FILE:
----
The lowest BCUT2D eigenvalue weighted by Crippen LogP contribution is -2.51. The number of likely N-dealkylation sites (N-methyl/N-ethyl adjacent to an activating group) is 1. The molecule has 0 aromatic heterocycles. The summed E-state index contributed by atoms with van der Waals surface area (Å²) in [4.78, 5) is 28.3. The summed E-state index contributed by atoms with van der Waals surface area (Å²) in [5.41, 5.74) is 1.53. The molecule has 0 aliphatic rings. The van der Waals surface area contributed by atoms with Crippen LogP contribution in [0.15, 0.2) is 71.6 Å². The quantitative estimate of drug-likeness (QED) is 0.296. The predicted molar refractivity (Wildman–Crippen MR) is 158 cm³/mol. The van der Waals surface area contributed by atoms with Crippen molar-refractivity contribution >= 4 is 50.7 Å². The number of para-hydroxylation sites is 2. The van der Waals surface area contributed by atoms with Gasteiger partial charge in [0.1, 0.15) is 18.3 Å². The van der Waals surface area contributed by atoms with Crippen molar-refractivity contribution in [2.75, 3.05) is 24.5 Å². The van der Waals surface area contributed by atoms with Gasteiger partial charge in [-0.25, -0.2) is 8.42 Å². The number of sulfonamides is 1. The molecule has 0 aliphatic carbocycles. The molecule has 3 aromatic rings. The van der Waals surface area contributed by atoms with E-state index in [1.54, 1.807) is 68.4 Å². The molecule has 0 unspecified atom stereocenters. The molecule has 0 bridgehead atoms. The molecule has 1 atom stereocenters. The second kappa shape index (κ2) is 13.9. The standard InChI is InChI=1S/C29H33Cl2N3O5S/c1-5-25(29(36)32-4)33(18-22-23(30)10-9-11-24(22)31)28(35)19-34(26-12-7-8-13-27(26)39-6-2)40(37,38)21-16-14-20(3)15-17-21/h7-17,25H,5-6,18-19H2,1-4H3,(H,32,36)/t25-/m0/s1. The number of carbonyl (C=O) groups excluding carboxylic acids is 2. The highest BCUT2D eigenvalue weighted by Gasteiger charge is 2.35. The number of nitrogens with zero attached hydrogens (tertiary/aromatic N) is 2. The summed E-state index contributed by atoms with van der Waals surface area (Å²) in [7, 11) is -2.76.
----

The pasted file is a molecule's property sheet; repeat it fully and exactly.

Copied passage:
The lowest BCUT2D eigenvalue weighted by Crippen LogP contribution is -2.51. The number of likely N-dealkylation sites (N-methyl/N-ethyl adjacent to an activating group) is 1. The molecule has 0 aromatic heterocycles. The summed E-state index contributed by atoms with van der Waals surface area (Å²) in [4.78, 5) is 28.3. The summed E-state index contributed by atoms with van der Waals surface area (Å²) in [5.41, 5.74) is 1.53. The molecule has 0 aliphatic rings. The van der Waals surface area contributed by atoms with Crippen LogP contribution in [0.15, 0.2) is 71.6 Å². The quantitative estimate of drug-likeness (QED) is 0.296. The predicted molar refractivity (Wildman–Crippen MR) is 158 cm³/mol. The van der Waals surface area contributed by atoms with Crippen molar-refractivity contribution >= 4 is 50.7 Å². The number of para-hydroxylation sites is 2. The van der Waals surface area contributed by atoms with Gasteiger partial charge in [0.1, 0.15) is 18.3 Å². The van der Waals surface area contributed by atoms with Crippen molar-refractivity contribution in [2.75, 3.05) is 24.5 Å². The van der Waals surface area contributed by atoms with Gasteiger partial charge in [-0.25, -0.2) is 8.42 Å². The number of sulfonamides is 1. The molecule has 0 aliphatic carbocycles. The molecule has 3 aromatic rings. The van der Waals surface area contributed by atoms with E-state index in [1.54, 1.807) is 68.4 Å². The molecule has 0 unspecified atom stereocenters. The molecule has 0 bridgehead atoms. The molecule has 1 atom stereocenters. The second kappa shape index (κ2) is 13.9. The standard InChI is InChI=1S/C29H33Cl2N3O5S/c1-5-25(29(36)32-4)33(18-22-23(30)10-9-11-24(22)31)28(35)19-34(26-12-7-8-13-27(26)39-6-2)40(37,38)21-16-14-20(3)15-17-21/h7-17,25H,5-6,18-19H2,1-4H3,(H,32,36)/t25-/m0/s1. The number of carbonyl (C=O) groups excluding carboxylic acids is 2. The highest BCUT2D eigenvalue weighted by Gasteiger charge is 2.35. The number of nitrogens with zero attached hydrogens (tertiary/aromatic N) is 2. The summed E-state index contributed by atoms with van der Waals surface area (Å²) in [7, 11) is -2.76.